When you have dramatic lighting like this, you are bound to see a lot of contrast. Let’s make sense of all of it this way:

Since most of our subject is lit, make sure that the amount of values you use in lights is higher than in the shadows. In other terms, make the shadows more flat and have less values, like you could make the shadows just one value so that it looks a lot simpler than your halftones and your lights. As a result, the shadows will have less information in it than the parts that are lit.

I am thinking of the skull as an egg, with the closest part receiving the most light, and the parts farther away receiving the least amount of light. If the underlying “egg” of the skull reads well, then you are gonna be in good shape!

Egg lighting

Our halftones are the most chromatic and the most information-dense parts. So in our case they are going to be the warmest parts of the skull. The lightest lights are pretty washed out, but they’re still warm.

Okay guys, don’t forget to wipe down your palette whenever you’re running out of space, and also when your mixtures that you’re using are becoming too thin. I find that when I’m too lazy to wipe my palette, what ends up happening is I’m painting off in some tiny corner of the palette and I don’t have enough space to make a really thick mixture, so I start painting very thin.
Clearing space on the palette

Finishing Stage

Now that our skull reads pretty well with the right values and the right color temperatures, and we can sense that egg shape beneath it, it is time to put on the finishing touches.

Here I am, laying down some serious paint on the back of that skull. Since it’s one of our lightest lights in the scene, and I believe the lightest lights on the skull, I’m gonna paint it thicc!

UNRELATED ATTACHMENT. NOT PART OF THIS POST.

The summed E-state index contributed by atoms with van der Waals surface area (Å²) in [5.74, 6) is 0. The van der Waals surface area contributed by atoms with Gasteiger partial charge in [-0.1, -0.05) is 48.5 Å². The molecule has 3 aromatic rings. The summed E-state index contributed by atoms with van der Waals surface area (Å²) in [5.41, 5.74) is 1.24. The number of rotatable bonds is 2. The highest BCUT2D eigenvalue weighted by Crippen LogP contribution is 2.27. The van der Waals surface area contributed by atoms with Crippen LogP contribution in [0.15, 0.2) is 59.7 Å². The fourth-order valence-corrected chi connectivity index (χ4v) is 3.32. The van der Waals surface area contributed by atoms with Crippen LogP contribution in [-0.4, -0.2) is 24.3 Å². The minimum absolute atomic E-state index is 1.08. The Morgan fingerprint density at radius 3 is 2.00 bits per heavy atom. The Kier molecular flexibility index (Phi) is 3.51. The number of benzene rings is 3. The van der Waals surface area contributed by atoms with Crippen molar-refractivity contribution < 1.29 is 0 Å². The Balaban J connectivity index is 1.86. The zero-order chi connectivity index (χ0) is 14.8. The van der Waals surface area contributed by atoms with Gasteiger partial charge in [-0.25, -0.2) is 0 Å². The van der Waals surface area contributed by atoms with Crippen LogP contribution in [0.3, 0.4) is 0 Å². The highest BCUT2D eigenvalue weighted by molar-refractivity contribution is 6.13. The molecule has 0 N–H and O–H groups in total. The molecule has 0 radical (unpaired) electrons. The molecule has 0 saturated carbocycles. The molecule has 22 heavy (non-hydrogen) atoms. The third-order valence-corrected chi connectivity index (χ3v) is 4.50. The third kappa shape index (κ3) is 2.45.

Since the cranium is just a sphere whose edges recede into the background, I wanted to have a soft edge. For that, I’m dragging a big soft brush around the countour. This is a great time to expand our value range and paint up to the lightest lights and our darkest darks.

At this stage, you want to be mindful of the quality of your edges. So to do that, you have to determine where the light source is coming from. Usually your forms will roll by having a softer edge closer to the light and a harder edge further away from the light. So that happens because that edge further away from the light is actually a cast shadow and cast shadows are firmer than form-rolling shadows. In our case, our light is actually coming from the bottom, which is a little bit unusual. This means our forms are bound to have a sharper edge on the tops of the forms and a softer edge on the bottom. Usually, in a life painting class, your model is lit from above so you have the opposite situation. You have to be mindful of where the light is coming from because every situation is different but the general rule is that whatever part of the form is facing away from the light is going to have a harder edge than the one facing towards it.

Emphasizing the core shadows is great in a dramatic lighting situation. It really helps to bring the point home. So don’t be afraid to push those!

Since these are supposed to be your finishing strokes, you have to not be afraid to paint them with certainty and with boldness, even if you have no idea what you are doing. Honestly, a lot of times, a boldly painted passage still looks a lot better than a technically accurate passage that was painted with uncertainty and trepidation. Generally speaking, to make your strokes look more bold and certain, you have to paint everything in as few strokes as you can. So that means you have to refrain from touching up areas as much as you can, and avoid dragging all that paint around and trying to fix it because it just thins out the paint and it takes out all your brush strokes. Instead, if you want to adjust something, try adjusting it by adding new paint with a brand new brushstroke.

The mood of this piece is very dramatic and it’s meant to be kind of scary, so why not punch out his teeth? To do that, I’m going to paint a scary gap in these teeth that will add some visual interest to an otherwise boring area.

I know for a lot of us, it can be scary to put on a lot of paint when we aren’t sure of what we’re are doing. You’re afraid you are going to cover up your drawing.

Gaps in the teeth